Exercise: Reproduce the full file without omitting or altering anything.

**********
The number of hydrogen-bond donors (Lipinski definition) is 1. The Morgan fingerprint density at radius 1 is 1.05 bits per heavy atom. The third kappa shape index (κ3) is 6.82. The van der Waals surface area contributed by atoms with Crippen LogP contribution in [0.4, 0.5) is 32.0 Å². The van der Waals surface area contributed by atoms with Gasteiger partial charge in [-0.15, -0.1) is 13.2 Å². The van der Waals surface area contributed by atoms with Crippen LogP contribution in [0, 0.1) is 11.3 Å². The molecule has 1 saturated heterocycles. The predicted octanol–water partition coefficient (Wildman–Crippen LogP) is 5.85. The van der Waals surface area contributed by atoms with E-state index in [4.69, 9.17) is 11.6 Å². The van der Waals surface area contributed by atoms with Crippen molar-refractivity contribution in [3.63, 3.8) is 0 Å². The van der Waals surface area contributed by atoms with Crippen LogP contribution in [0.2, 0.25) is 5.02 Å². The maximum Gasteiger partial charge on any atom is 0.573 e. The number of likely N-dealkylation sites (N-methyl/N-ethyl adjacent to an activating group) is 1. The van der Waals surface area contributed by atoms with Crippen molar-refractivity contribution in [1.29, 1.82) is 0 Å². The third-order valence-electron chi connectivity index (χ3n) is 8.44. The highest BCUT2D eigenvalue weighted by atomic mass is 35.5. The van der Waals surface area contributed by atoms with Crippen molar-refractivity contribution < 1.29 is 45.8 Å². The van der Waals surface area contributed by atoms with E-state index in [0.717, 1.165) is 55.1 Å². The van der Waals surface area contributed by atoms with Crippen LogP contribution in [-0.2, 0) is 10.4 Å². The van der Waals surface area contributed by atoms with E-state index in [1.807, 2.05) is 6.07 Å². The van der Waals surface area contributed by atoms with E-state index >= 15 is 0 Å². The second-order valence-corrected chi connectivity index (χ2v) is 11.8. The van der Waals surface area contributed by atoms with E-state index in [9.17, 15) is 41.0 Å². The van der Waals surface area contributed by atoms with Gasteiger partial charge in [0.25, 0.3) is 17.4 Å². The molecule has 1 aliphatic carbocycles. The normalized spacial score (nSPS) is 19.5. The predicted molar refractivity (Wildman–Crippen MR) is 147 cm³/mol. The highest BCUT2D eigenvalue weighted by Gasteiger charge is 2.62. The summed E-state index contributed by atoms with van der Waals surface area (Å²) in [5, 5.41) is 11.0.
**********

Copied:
The number of hydrogen-bond donors (Lipinski definition) is 1. The Morgan fingerprint density at radius 1 is 1.05 bits per heavy atom. The third kappa shape index (κ3) is 6.82. The van der Waals surface area contributed by atoms with Crippen LogP contribution in [0.4, 0.5) is 32.0 Å². The van der Waals surface area contributed by atoms with Gasteiger partial charge in [-0.15, -0.1) is 13.2 Å². The van der Waals surface area contributed by atoms with Crippen LogP contribution in [0, 0.1) is 11.3 Å². The molecule has 1 saturated heterocycles. The predicted octanol–water partition coefficient (Wildman–Crippen LogP) is 5.85. The van der Waals surface area contributed by atoms with E-state index in [4.69, 9.17) is 11.6 Å². The van der Waals surface area contributed by atoms with Crippen molar-refractivity contribution in [3.63, 3.8) is 0 Å². The van der Waals surface area contributed by atoms with Crippen LogP contribution in [0.2, 0.25) is 5.02 Å². The maximum Gasteiger partial charge on any atom is 0.573 e. The number of likely N-dealkylation sites (N-methyl/N-ethyl adjacent to an activating group) is 1. The van der Waals surface area contributed by atoms with Crippen molar-refractivity contribution in [1.29, 1.82) is 0 Å². The third-order valence-electron chi connectivity index (χ3n) is 8.44. The highest BCUT2D eigenvalue weighted by atomic mass is 35.5. The van der Waals surface area contributed by atoms with Crippen molar-refractivity contribution < 1.29 is 45.8 Å². The van der Waals surface area contributed by atoms with E-state index in [0.717, 1.165) is 55.1 Å². The van der Waals surface area contributed by atoms with Crippen LogP contribution in [-0.2, 0) is 10.4 Å². The van der Waals surface area contributed by atoms with E-state index in [1.807, 2.05) is 6.07 Å². The van der Waals surface area contributed by atoms with E-state index >= 15 is 0 Å². The second-order valence-corrected chi connectivity index (χ2v) is 11.8. The van der Waals surface area contributed by atoms with E-state index in [9.17, 15) is 41.0 Å². The van der Waals surface area contributed by atoms with Gasteiger partial charge in [0.25, 0.3) is 17.4 Å². The molecule has 1 aliphatic carbocycles. The normalized spacial score (nSPS) is 19.5. The predicted molar refractivity (Wildman–Crippen MR) is 147 cm³/mol. The highest BCUT2D eigenvalue weighted by Gasteiger charge is 2.62. The summed E-state index contributed by atoms with van der Waals surface area (Å²) in [5, 5.41) is 11.0.